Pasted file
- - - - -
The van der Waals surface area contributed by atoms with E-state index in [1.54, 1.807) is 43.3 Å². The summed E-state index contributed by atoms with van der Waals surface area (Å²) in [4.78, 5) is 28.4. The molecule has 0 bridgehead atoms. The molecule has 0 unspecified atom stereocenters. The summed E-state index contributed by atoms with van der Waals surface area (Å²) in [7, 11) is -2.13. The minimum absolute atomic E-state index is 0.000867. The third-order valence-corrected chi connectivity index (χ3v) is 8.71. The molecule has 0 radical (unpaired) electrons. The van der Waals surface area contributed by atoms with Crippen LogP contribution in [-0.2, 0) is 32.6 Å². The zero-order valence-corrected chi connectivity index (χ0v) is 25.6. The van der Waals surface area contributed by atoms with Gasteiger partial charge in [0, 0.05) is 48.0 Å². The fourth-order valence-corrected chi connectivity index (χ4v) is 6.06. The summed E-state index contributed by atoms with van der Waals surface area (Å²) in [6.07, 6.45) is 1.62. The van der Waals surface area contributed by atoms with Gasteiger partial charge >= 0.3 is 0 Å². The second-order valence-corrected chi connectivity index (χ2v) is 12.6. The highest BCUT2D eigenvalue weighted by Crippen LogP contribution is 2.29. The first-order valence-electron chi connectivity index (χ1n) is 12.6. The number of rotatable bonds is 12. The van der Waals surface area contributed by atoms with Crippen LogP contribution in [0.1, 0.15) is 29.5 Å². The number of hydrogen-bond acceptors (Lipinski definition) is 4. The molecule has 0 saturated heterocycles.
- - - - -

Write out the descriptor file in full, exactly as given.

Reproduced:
The van der Waals surface area contributed by atoms with E-state index in [1.54, 1.807) is 43.3 Å². The summed E-state index contributed by atoms with van der Waals surface area (Å²) in [4.78, 5) is 28.4. The molecule has 0 bridgehead atoms. The molecule has 0 unspecified atom stereocenters. The summed E-state index contributed by atoms with van der Waals surface area (Å²) in [7, 11) is -2.13. The minimum absolute atomic E-state index is 0.000867. The third-order valence-corrected chi connectivity index (χ3v) is 8.71. The molecule has 0 radical (unpaired) electrons. The van der Waals surface area contributed by atoms with Crippen LogP contribution in [-0.2, 0) is 32.6 Å². The zero-order valence-corrected chi connectivity index (χ0v) is 25.6. The van der Waals surface area contributed by atoms with Gasteiger partial charge in [0, 0.05) is 48.0 Å². The fourth-order valence-corrected chi connectivity index (χ4v) is 6.06. The summed E-state index contributed by atoms with van der Waals surface area (Å²) in [6.07, 6.45) is 1.62. The van der Waals surface area contributed by atoms with Gasteiger partial charge >= 0.3 is 0 Å². The second-order valence-corrected chi connectivity index (χ2v) is 12.6. The highest BCUT2D eigenvalue weighted by Crippen LogP contribution is 2.29. The first-order valence-electron chi connectivity index (χ1n) is 12.6. The number of rotatable bonds is 12. The van der Waals surface area contributed by atoms with Crippen LogP contribution in [0.1, 0.15) is 29.5 Å². The number of hydrogen-bond acceptors (Lipinski definition) is 4. The molecule has 0 saturated heterocycles.